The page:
In 2002, Michael Organ was elected to the House of Representatives for the Wollongong seat of Cunningham at a by-election. Organ was the first Greens member to be elected to a single-member electorate in Australia.
At the 2004 Federal Election, the Greens ran John Kaye as their lead Senate candidate, since Nettle's term did not expire until the 2007 election. The Greens also targeted a number of House of Representatives electorates, particularly Sydney, Grayndler, and Organ's seat of Cunningham. While Organ was defeated and the Australian Labor Party retained both Sydney and Grayndler, the Greens polled over 20% in all three of these seats, the only times that the Greens have achieved that in a general election.
In 2004, the Greens increased their Senate vote to 7.3%, but due to less favourable preference flows, Kaye was not elected to join Nettle and Brown.
In the 2007 Federal election, Senator Kerry Nettle obtained 8.6% of the NSW Senate vote, but failed to hold her seat, making her the only Greens casualty of the night. Two other Greens, Sarah Hanson-Young in South Australia and Scott Ludlam in Western Australia, joined Senator Bob Brown to lift the Greens numbers in the Senate from 4 to 5, despite Nettle's loss in NSW.
In 2010 the Greens obtained 10.69% of the NSW Senate vote (the lowest Green senate vote of any state or territory) and obtained the final spot in the half-senate election. Lee Rhiannon took up her post in the Australian Senate on 1 July 2011.
In 2013 the Greens obtained 7.79% of the NSW first preference vote for the Senate and 7.95% of the NSW first preference vote for the House of Representatives. There were no NSW Greens candidates for the federal election successful.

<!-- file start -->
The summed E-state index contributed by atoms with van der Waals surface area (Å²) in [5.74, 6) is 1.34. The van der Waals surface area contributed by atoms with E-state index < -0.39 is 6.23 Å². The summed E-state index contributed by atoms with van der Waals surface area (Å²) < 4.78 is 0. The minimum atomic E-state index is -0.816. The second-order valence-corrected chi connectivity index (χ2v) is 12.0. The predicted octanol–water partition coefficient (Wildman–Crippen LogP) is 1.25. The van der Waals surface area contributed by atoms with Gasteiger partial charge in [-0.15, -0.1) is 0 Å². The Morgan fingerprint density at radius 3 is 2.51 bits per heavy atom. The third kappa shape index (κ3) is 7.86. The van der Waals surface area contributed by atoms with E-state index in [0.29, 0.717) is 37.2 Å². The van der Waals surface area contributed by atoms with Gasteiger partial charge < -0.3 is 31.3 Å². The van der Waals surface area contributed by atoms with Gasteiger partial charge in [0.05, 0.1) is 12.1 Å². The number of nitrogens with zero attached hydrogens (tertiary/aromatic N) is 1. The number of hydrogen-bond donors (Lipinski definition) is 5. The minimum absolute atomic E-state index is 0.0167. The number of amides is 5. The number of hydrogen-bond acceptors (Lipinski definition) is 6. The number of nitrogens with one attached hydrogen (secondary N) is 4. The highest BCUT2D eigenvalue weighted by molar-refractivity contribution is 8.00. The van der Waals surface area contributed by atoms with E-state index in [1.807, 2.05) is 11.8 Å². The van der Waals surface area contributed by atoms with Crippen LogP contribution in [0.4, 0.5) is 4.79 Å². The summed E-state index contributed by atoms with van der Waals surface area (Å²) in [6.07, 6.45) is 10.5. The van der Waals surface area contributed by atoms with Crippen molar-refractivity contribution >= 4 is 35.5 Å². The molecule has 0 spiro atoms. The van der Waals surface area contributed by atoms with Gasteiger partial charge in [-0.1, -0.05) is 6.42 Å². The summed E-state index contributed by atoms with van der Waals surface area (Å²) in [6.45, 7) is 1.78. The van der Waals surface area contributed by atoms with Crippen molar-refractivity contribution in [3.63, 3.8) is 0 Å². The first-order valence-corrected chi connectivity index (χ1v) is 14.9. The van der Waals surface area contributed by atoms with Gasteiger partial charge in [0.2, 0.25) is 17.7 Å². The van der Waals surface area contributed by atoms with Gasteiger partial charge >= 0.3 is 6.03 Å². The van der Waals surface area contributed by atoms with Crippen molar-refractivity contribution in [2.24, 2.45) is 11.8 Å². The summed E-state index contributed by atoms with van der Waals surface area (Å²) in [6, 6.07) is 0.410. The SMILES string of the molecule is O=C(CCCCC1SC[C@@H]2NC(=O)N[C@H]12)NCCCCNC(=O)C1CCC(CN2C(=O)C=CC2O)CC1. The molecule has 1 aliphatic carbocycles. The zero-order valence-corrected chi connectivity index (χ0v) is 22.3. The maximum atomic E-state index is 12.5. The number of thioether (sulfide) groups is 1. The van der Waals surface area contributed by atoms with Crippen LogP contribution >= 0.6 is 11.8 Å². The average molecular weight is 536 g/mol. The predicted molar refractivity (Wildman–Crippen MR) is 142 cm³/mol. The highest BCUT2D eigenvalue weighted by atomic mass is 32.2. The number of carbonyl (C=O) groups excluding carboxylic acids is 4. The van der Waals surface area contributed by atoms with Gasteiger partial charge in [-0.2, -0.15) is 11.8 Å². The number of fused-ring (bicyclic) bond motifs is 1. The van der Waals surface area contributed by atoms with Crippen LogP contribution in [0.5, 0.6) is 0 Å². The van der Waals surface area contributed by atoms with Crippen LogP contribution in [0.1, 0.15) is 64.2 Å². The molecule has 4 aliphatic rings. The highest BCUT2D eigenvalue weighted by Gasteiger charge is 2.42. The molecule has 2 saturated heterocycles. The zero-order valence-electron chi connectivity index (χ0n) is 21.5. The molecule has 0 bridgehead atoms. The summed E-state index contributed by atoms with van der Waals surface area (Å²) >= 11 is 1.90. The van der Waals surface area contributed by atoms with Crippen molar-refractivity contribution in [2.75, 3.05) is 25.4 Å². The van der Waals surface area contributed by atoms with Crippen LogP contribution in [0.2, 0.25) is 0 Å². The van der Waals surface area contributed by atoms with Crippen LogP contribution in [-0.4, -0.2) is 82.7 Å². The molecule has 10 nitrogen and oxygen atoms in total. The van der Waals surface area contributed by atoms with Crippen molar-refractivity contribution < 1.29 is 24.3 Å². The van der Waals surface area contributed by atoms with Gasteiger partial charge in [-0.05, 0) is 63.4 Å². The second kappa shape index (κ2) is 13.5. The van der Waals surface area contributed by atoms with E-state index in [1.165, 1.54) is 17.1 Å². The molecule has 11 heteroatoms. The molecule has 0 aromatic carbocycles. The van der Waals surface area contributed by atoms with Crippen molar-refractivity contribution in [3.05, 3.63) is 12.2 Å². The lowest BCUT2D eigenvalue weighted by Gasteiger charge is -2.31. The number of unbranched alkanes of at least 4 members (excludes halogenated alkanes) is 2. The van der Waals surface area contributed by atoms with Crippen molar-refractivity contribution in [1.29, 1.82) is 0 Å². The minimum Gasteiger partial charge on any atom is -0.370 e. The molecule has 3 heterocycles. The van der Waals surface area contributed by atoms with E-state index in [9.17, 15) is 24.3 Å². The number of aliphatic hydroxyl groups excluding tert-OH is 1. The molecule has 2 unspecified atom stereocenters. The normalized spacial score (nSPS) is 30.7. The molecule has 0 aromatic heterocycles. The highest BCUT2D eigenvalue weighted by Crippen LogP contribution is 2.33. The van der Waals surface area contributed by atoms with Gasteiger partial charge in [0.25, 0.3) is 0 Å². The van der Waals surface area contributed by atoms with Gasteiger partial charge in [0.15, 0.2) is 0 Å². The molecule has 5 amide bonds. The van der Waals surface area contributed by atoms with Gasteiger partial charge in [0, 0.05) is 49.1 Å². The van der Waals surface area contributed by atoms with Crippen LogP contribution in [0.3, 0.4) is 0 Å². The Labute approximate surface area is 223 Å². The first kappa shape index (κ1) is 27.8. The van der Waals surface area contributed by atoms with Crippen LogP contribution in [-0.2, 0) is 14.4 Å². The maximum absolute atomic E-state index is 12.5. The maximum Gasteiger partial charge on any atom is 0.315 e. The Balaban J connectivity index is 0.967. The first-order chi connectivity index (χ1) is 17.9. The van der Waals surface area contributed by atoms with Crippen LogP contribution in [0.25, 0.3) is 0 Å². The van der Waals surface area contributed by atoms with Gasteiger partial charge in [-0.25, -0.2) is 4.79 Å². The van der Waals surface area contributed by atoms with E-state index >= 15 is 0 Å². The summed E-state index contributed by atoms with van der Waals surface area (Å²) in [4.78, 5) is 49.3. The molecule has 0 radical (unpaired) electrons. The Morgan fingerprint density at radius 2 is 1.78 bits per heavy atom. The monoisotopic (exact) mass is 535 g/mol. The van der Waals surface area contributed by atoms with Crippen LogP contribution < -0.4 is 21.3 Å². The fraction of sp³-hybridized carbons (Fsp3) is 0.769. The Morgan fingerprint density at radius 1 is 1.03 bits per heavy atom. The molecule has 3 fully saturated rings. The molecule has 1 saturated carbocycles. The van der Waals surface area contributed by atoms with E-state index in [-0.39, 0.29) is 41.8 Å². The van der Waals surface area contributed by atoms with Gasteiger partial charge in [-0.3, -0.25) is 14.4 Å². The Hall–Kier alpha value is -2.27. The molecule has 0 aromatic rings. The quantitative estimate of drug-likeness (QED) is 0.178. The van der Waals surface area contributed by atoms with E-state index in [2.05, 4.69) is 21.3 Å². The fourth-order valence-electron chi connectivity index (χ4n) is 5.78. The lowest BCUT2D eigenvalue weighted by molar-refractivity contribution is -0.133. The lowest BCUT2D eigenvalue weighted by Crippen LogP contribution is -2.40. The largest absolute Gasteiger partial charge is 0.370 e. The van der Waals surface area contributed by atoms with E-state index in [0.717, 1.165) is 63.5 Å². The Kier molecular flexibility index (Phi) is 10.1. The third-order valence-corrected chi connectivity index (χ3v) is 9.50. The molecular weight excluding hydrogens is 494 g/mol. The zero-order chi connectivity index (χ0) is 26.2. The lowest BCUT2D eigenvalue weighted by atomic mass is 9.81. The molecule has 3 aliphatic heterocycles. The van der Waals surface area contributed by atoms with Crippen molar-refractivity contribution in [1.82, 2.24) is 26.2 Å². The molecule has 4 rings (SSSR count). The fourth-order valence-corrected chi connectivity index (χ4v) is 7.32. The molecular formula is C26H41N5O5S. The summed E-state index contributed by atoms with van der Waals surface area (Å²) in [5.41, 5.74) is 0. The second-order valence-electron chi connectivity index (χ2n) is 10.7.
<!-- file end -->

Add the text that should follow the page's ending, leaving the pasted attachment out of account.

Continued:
In 1997 The Greens NSW formed part of a joint ticket called Greens, Bill of Rights, Indigenous Peoples for the 1998 Constitutional Convention held in Canberra in February 1998. Catherine Moore of the Braidwood Greens local group, who had been active in a number of progressive parties meetings (with the Republican Party, the Australian Women's Party, the Progressive Labour Party, the Bill of Rights Group, the Indigenous Peoples' Party) led the ticket and was the last to be elected for NSW. She joined Christine Milne from Tasmania, who was an appointed delegate, and their contributions focused on ensuring that the overall process was more inclusive.
The party endorses candidates to stand for election in many of the 152 local government areas across the state, including in rural and regional areas where the major parties usually do not run candidates on party tickets. By 2004 the Greens had 58 elected representatives in local government.
At the local government elections held on September 13, 2008 a total of 76 endorsed Greens representatives were returned in 42 local government areas or just over 5% compared to around 3.75% previously. Greens councillors were elected to serve on the following councils for the first time: Armidale Dumaresq, Ballina, Burwood, Canterbury, Hurstville, Lake Macquarie (2 elected), Lane Cove (2), North Sydney, Tweed, Wagga Wagga, Warringah(2) and Willoughby.
In Leichhardt Greens came close to doubling the vote of the ALP in their traditional heartland and won control the Council in their own right with 6 councillors (1999 -1 seat and 2006 - 4 seats). Jamie Parker, a councillor since 1999, was elected as Mayor. In Byron Shire, Jan Barham was elected as mayor with 50% of the vote in a popular mayoral election, and serves on council with another 3 Greens councillors.
The Greens NSW retain the same basic structure which was created in 1991, with the formation of the state-wide party.
The party is made up of 'local groups', who cover a specific geographical area. Local groups have complete responsibility for elections held in their area, particularly elections for the House of Representatives, the New South Wales Legislative Assembly or Local Government. There are currently 56 affiliated local groups in NSW.
Each affiliated local group makes decisions affecting the Greens NSW through the State Delegates Council (SDC), a meeting that consists of a delegate from each local group. The SDC is the highest decision-making body, and controls election campaigns for state-wide candidatures (such as the Senate and Legislative Council). It also decides on admitting new local groups as members of the Greens NSW.
Decision-making at the SDC, in local groups and in other bodies of the Greens NSW is conducted according to the principles of Consensus decision-making.
- Boyle, LINKS. "Australia: Left-Green unity is an objective necessity". Socialist Alliance. Retrieved 22 March 2014.